Google's HDR+ image processing is almost magical at times, and it's all thanks to machine learning. Just a few years ago, Google's cameras were below average, but the Pixel changed all that with refined image processing algorithms. Now, Google is giving other research teams a chance to come up with their own version of HDR+ and compare it to Google's. It's giving away thousands of images in a gigantic data set, and you can check it out now.

HDR+ images are a composite of several full-resolution burst shots. Google's processing technology knows how to merge them in such a way that you get better exposure in both light and dark regions in the final image. You need a huge data set to develop such a model, and Google has provided it in the form of 3,640 bursts of full-resolution raw images, totaling 28,461 individual images. The archive is available under the Creative Commons license, and it isn't one of the "non-commercial" versions. Theoretically, you could build a commercial product using this dataset.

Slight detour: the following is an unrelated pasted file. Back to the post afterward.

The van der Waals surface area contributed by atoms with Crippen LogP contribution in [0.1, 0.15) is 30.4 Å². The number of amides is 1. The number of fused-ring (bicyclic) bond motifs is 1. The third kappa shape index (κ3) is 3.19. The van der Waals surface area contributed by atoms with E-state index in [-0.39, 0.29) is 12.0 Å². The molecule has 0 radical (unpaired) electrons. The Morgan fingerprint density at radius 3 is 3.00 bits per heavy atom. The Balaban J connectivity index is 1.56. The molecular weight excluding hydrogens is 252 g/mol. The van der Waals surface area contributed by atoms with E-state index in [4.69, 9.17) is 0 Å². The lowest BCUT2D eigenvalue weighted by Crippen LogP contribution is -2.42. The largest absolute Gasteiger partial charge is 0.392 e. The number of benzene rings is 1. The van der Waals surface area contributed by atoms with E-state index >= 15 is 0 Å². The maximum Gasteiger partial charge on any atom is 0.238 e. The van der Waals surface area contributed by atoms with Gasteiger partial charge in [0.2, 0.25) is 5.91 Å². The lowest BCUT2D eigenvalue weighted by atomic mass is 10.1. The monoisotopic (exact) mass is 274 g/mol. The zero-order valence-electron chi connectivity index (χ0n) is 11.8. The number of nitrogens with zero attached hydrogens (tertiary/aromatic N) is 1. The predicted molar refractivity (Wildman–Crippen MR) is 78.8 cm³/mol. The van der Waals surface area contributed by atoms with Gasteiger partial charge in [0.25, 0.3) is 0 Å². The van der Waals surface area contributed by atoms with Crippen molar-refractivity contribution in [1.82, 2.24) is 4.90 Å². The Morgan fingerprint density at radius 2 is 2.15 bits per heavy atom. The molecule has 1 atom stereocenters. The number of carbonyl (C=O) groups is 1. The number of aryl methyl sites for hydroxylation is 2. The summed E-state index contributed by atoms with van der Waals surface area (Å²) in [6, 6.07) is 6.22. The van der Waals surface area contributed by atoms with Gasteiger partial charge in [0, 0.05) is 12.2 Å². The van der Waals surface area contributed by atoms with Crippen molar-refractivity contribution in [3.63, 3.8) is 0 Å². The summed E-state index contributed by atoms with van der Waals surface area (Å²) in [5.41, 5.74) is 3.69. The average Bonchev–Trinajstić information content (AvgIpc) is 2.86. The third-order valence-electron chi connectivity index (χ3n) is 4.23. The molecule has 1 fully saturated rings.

Google has already employed the dataset in a research paper, which uses a neural network to recreate part of the HDR+ pipeline. Several more papers using the dataset are on the way, too. If you want to check out Google's HDR+ dataset, it's available for browsing (with a Google account) on Google Cloud. You can also download the entire thing directly, but it weighs in at a hefty 765GB. All the files are DNG format.